The philosophers Deleuze and Guattari used ‘minor literature’ to describe work done from the point of view of a minority in the ‘major’ language of the coloniser. Kin-dza-dza! transposes elements of minor literature to cinema. The script reflects the frustrations of having a language imposed from above, most of it sounding like an unfamiliar, monotonous noise, but it also demonstrates the strangeness, potential and richness of language; French, Georgian (ideal for creative obscenities), German and English are all heard in the film along with Russian.

The puppet-like gestures that the lowly patsaks have to perform when confronted with their superiors back up this linguistic satire, where gesture becomes a grotesque parody in which power relations are laid bare. This is also true for the busking, done from inside cages, with Vladimir sawing the violin back and forth in a threadbare parody of musicianship.

Near the film’s conclusion, the desert is exchanged for a verdant paradise as Vladimir and Gedevan touch down on the planet Alpha, where they meet patrician overlords in white robes. Perhaps intended to represent the Soviet elite, the Alpha race don’t prove to be the key to redemption or restoration for Vladimir and Gedevan, despite their advanced society and utopian veneer. The film constantly raises questions, but answers few of them. The rules on these other planets simply ‘are’, and if they are not followed, then one risks ending up trapped in a box or transformed into a cactus.

Kin-dza-dza! is still adored in Russia and former Soviet republics, but is little known in the Anglophone world. Some of its humour and reference points may appear to be Soviet specific. But as we move towards an increasingly confusing and complex society, Danelia’s film is likely to become increasingly relevant, and perhaps the glossy new animated version (which was released in Russia in April 2013) will bring this salvagepunk prototype to wider acclaim.

John A. Riley

A Sixth Part of the World

A Sixth Part of the World

Format: DVD

Distributor: Austrian Film Museum

Director: Dziga Vertov

Writer: Dziga Vertov

Original title: Šestaja čast’ mira

Soviet Union 1926

73 mins

Also on the same DVD: Dziga Vertov’s The Eleventh Year (Odinnadcatyj, Soviet Union 1928)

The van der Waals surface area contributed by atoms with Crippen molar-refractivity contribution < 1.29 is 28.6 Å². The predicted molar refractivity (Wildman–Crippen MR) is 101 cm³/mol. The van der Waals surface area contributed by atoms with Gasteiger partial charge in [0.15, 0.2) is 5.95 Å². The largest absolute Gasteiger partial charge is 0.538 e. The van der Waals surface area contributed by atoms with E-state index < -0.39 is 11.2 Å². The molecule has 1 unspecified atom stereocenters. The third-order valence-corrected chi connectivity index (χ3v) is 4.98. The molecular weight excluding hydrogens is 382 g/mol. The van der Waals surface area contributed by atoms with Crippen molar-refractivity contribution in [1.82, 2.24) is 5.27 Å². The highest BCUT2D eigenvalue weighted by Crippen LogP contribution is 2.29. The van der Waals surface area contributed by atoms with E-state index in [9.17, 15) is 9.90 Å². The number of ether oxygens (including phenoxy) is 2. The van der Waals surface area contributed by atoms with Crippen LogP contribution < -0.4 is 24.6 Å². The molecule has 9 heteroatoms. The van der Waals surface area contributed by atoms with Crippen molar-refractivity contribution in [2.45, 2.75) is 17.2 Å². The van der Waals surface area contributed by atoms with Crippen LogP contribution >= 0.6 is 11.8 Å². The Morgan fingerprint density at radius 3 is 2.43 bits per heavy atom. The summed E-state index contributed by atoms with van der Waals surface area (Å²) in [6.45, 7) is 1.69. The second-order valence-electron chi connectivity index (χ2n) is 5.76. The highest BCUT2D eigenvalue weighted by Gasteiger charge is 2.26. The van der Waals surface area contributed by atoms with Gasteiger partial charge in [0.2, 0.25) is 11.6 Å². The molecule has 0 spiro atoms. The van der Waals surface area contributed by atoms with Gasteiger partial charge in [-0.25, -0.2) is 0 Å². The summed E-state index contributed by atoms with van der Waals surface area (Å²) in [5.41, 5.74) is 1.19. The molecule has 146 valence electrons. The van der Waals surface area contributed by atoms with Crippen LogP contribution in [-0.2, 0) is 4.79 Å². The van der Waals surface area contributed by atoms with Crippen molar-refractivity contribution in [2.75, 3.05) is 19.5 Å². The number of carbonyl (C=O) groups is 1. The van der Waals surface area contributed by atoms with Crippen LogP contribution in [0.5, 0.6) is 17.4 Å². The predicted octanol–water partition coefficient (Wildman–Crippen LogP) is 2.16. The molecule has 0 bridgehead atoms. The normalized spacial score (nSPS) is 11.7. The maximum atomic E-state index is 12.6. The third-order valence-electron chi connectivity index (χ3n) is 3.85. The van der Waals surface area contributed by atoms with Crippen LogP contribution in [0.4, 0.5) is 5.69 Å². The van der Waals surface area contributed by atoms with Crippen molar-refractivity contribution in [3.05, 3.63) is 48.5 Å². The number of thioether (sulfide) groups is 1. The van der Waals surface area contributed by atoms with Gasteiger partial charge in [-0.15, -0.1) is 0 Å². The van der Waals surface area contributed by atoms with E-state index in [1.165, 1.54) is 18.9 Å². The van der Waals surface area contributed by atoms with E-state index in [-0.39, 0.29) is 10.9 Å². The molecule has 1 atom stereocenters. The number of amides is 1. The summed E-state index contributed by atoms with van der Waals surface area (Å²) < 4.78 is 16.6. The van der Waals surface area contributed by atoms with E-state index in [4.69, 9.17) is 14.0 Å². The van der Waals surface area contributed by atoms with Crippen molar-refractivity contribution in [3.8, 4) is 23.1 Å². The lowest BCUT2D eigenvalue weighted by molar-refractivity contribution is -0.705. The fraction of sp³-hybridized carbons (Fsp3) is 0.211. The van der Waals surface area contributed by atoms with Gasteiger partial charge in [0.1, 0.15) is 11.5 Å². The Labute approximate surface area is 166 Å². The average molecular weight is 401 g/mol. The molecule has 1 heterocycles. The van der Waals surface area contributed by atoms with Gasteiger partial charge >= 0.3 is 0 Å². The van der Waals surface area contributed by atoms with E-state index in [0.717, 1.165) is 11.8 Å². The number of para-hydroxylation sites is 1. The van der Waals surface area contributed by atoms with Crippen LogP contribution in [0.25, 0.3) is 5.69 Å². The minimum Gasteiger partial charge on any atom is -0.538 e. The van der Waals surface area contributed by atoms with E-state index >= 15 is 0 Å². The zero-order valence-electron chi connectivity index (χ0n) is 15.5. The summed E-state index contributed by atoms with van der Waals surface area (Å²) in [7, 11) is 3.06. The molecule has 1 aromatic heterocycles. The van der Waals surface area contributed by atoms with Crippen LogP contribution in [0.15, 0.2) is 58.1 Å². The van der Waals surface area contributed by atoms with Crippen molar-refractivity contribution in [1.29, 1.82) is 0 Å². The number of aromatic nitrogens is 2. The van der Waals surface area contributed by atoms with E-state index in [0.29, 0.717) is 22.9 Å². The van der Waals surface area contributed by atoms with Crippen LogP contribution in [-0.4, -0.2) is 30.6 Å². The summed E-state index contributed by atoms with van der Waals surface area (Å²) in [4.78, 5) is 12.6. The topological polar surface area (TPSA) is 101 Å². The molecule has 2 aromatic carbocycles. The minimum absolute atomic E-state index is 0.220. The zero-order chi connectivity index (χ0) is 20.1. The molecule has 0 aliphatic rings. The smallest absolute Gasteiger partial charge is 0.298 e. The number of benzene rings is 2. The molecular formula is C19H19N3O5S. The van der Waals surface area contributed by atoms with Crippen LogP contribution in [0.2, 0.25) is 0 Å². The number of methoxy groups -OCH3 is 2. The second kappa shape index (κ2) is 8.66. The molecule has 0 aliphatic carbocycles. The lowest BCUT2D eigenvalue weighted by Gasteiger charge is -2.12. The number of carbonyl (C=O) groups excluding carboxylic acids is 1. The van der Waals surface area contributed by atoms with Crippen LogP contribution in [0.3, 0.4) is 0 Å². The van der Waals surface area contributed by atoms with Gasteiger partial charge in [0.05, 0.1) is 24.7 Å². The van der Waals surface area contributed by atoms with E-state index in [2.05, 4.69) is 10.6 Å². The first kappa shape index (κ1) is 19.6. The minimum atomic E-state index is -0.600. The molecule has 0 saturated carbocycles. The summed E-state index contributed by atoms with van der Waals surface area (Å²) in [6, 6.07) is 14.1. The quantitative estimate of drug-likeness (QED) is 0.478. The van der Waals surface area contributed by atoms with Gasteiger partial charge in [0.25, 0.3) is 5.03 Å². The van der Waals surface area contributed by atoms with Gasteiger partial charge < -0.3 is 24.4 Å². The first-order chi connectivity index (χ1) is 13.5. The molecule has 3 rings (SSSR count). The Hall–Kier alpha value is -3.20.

More information on the Film Museum website.

My first viewing of A Sixth Part of the World (1926) was over the internet - an erratic fuzzy copy with subtitles, strangely enough in indecipherable Esperanto. Mildly exasperating. Still, through the frozen screens and illegible intertitles, Dziga Vertov’s striking ethnographic and mechanical shots of bygone Soviet Russia and his note-perfect, rhythmic editing shone from the screen. Workers’ faces faded over mechanical cogs; an arctic fox was inspected , eye gleaming in gray scale; sheep were flung into the sea with fleece turning to frothing waves; fruit rolled and hopped into a wooden box in beautiful stop-motion, straw shuffling on top with brown paper following, all with a joyful, playful pace.

The Austrian Filmmuseum’s recent DVD release brings the context of these images alive. The film’s (thankfully English!) intertitles sing out an exultant panegyric to socialism. The images become visual prompts; impressionistic examples that bolster Vertov’s message. Russia is the ‘hub for the workers of the West; a hub for the people of the East who stand up to fight against the yoke of Capital’. Lenin is saluted as the ‘Icebreaker’, a great ship slicing through still oceans laced with icebergs: ‘You break the ice with your chest. You pave the way for our freighters, to trade our grain, to trade our furs for needed machines, machines that produce other machines which in turn accelerate the rate of growth of production of more machines.’

This unerring belief in industrialisation and endless quest to produce machine after machine conjures up a terrifying vision for 21st-century viewers, who have been reared on environmentalist messages and science-fiction nightmares, in which machines turn on mankind. Indeed, the politics of the film often appear just as antiquated as a 19th-century attempt to create and disseminate a universal, international language. Religion is seen as a dying phenomenon (‘Here and there, there are still women with veiled faces. Some still recite the rosary. Still some act crazy… slowly the old is disappearing like you disappear into the icy distance’). Capitalism cries its final death throes (‘on the brink of the historical downfall the capital celebrates’). A world socialist revolution is seen as inevitable (‘Oppressed countries gradually leaving the world of Capital. They will pour forth into the stream of the united socialist economy’). The capitalist system might have just crashed around us but Vertov’s utopian vision is yet to materialise.